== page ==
Appearances Can Be Deceiving (5. Volunteering)

“Never volunteer for anything!” That is what they cautioned me when I left the comforts of home in eastern North Carolina for basic training at Fort Jackson, South Carolina, in the sweltering Fall of 1963.

In four previous posts, I presented behaviors that are often interpreted in one way but that could have other possible causes. First, we considered how fidgeting is not always impatience. Then, how solitude is not necessarily loneliness. Third, how smiling is not always liking. And then last week, how bravery is not always prompted by courage. I call these multi-source behaviors.

So how is volunteering a multi-source behavior? When I was in elementary school, I

Volunteer, by Andrew A., 2012.      CC BY-ND 2.0

remember that my classmates tended to label students who volunteered to help the teacher as “pets.” Cute, but definitely a put-down. Many forms of volunteer behavior pepper the day: offering to pick up lunch for the team, raising one’s hand when the first sergeant asks for three volunteers, offering to help the host clear the table after a dinner party, responding to a request for volunteers to help at school, hospital, marathon, disaster, Katrina, the recent earthquakes in Japan and Ecuador—the list could go on seemingly forever. Likewise, many explanations exist for why people raise their hand in such circumstances:

  • genuine altruism (no ulterior motive other than to help someone)
  • selfishness (to get on someone’s good side)
  • boredom (needing a change of pace)
  • curiosity (to find out what something is like)
  • romance (to get closer to someone you have an eye for)
  • pride (wanting to make sure the job is well done)
  • happiness (sensing that the volunteer activity will provide a rush of positive emotion)
  • self-inflating pessimism (thinking those involved will get it wrong, and that you are needed to get it right)
  • goal relevance (thinking that this volunteer service will move you closer to attaining a goal)

Milton Rokeach might call these terminal vs. instrumental motives, with genuine altruism being a terminal motive (doing it for the value in-and-of-itself), and the others being instrumental motives (doing it with some other end in mind).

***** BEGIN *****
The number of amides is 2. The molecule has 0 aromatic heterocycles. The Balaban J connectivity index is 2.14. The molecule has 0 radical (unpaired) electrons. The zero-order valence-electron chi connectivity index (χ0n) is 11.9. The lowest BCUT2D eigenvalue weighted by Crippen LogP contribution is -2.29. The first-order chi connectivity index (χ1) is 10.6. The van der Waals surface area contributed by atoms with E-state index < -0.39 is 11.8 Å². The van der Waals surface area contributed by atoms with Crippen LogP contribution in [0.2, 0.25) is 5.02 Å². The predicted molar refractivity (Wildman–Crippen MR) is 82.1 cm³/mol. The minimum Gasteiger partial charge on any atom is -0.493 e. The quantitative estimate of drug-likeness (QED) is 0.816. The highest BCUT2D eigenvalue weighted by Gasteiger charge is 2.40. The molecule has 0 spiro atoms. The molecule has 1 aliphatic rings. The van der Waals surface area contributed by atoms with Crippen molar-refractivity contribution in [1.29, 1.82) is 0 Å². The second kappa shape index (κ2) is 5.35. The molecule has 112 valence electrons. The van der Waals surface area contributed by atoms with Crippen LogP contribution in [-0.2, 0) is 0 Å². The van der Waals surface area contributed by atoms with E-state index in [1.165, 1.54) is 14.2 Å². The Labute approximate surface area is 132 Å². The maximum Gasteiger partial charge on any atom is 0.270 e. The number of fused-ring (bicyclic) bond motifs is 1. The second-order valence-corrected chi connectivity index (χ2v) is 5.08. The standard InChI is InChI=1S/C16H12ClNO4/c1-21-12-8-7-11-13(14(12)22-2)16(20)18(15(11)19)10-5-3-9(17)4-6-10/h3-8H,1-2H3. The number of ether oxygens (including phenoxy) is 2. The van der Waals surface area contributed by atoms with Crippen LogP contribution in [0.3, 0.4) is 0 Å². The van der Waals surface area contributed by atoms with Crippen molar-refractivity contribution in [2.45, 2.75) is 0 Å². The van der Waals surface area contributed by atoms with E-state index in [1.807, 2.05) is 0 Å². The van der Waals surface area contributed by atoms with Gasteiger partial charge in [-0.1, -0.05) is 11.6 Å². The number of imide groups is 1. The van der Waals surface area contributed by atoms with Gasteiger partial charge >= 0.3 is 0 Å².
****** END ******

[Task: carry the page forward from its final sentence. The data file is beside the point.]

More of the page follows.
So when I reached basic training and the first sergeant asked for volunteers, what did I do? I volunteered, of course! I volunteered to do extra k.p. (kitchen police, as in peeling potatoes all morning), to haul ammunition from a warehouse to a shooting range, to play the drum in a parade, to unload trucks—any time he asked for volunteers, my hand shot up. Why? What was my motive? Was I just a good guy and a glutton for punishment? To understand my volunteering for everything in basic training, you need to understand that I abhor being marched around, waiting in formation, and herded like cattle. I didn’t like marching in high school band, and I didn’t like marching and standing in formation at Fort Jackson. It was boring and regimenting. I volunteered in order to break up the monotony of same old, same old.

As it turned out, my instinct to ignore the advice about never volunteering paid off. I had a portable chess set that was the size of a postcard and thin as a book’s hard cover. It had flat plastic pieces that fit in narrow slits. During my volunteer episodes, the supervisors (usually corporals or buck sergeants) typically felt kind of sorry for us and gave us frequent breaks. I could always find someone who either a) played chess, or b) was willing to learn the game. So after an hour of hard labor, we got an ice cold Coca Cola in the South Carolina September sun and settled down for a 30-40 minute game of wits under the restorative shade of a giant oak until time for more labor.

Not bad, huh? Certainly better than standing in formation and marching like an army of ants. For me, at least. Not a sergeant’s “pet,” just an independent son-of-a gun!

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